A warm sleeping bag is an absolute must for Mount Kilimanjaro, regardless of the season you plan to trek.
You can guarantee freezing nights on the upper reaches of Kili (>3,000m) and without a warm sleeping bag you will be uncomfortable and cold.
Below we have set out the key characteristics to look for in the best Kilimanjaro sleeping bags, as well as provided three recommendations based on price and performance.
It is possible to rent sleeping bags in Moshi or Arusa, or from your tour operator, but in general we recommend you bring your own as reusing a sleeping bag that has been previously used by lots of smelly trekkers before you can be rather unpleasant and unhygienic experience. Of course, if you only plan to use your sleeping bag once then renting, or borrowing from a friend, is the preferable option.
If you are set on renting a sleeping bag then it is still worthwhile looking for one with similar characteristics as those set out below, and a good idea to bring a sleeping bag liner (here are some good examples) to provide a slightly more hygienic sleeping environment and additional insulation.
Sleeping Bags – Key Characteristics
Down vs. Synthetic
There are two types of sleeping bags – goose or duck down, and synthetic. In general down sleeping bags are better quality, lighter and more comfortable. They are however more expensive than synthetic sleeping bags.
To decide between down and synthetic the two key considerations are weight and cost.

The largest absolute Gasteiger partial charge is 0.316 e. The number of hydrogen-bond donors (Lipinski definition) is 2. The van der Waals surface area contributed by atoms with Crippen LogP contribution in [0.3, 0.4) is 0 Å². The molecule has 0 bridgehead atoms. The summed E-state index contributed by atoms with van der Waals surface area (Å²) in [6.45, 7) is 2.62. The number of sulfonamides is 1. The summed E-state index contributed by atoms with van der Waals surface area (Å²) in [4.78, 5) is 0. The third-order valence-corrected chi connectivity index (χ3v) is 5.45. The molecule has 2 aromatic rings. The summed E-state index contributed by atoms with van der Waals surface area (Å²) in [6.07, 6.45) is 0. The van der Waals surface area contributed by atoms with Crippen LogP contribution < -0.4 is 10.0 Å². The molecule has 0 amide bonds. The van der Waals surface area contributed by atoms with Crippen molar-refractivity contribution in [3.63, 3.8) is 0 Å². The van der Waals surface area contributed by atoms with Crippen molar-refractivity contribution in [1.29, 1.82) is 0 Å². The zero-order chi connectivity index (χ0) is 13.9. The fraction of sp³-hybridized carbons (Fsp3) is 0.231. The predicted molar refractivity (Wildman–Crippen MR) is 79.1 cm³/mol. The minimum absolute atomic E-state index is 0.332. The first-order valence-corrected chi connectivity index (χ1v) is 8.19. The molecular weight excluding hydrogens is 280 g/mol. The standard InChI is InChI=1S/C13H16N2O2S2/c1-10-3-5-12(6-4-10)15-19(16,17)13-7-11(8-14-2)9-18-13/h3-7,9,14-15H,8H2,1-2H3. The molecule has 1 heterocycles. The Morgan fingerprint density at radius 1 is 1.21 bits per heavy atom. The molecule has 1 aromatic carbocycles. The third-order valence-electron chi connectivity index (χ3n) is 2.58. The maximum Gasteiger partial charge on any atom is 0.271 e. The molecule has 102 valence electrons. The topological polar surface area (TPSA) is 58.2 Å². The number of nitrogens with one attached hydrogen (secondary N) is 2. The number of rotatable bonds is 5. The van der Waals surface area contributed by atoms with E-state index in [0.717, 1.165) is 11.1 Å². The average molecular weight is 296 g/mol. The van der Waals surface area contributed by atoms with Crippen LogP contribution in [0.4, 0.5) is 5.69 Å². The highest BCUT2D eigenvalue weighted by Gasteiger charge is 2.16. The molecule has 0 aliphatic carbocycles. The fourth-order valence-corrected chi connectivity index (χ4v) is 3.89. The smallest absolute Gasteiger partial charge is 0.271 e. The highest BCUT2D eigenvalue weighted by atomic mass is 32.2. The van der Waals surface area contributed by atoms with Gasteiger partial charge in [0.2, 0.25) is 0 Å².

The cost calculation is really dependent on your personal budget and more importantly, frequency of camping and trekking.
We recommend going with a down sleeping bag is you plan to do frequent unsupported camping and trekking adventures (2-4 a year), and want a product that is reliable and a long-term investment. If you are trekking Mount Kilimanjaro as a one off and might only use the sleeping bag again in a few years for another trek, then it might make sense to go for a cheaper synthetic option, or indeed rent a bag.
As we mentioned above, the nights on Kilimanjaro, or indeed on any high altitude trekking expedition, get very cold. Hence your sleeping bag needs to be able to cope with extremely cold temperatures. We recommend sleeping bags that have a rating at a minimum of -10 degrees Celsius (14 Fahrenheit).
It is however better to have a warmer sleeping bag than a colder one – you would rather be too warm than too cold.
Shape and Design
The best hiking sleeping bag design is the mummy-shape as it is crafted to fit the contours of the human body, and hence provides better insulation that standard rectangular-shaped sleeping bags.
Most adult body-types fit into a mummy-shaped sleeping bag, but if you have a uniquely short, tall or wide-body shaped than make sure you pick a size of sleeping bag that will fit your body contours snuggly.
The other two design features to look out for are an insulated hood that can be pulled around your head with a draw chord, and a two-way zipping system which improves insulation and allows for unzipping at both ends of the sleeping bag.
Kilimanjaro Sleeping Bags Recommendations
1. Mountain Hardwear Phantom (men) / Phantasia (women) (Down | Super Light | Best Quality | Expensive)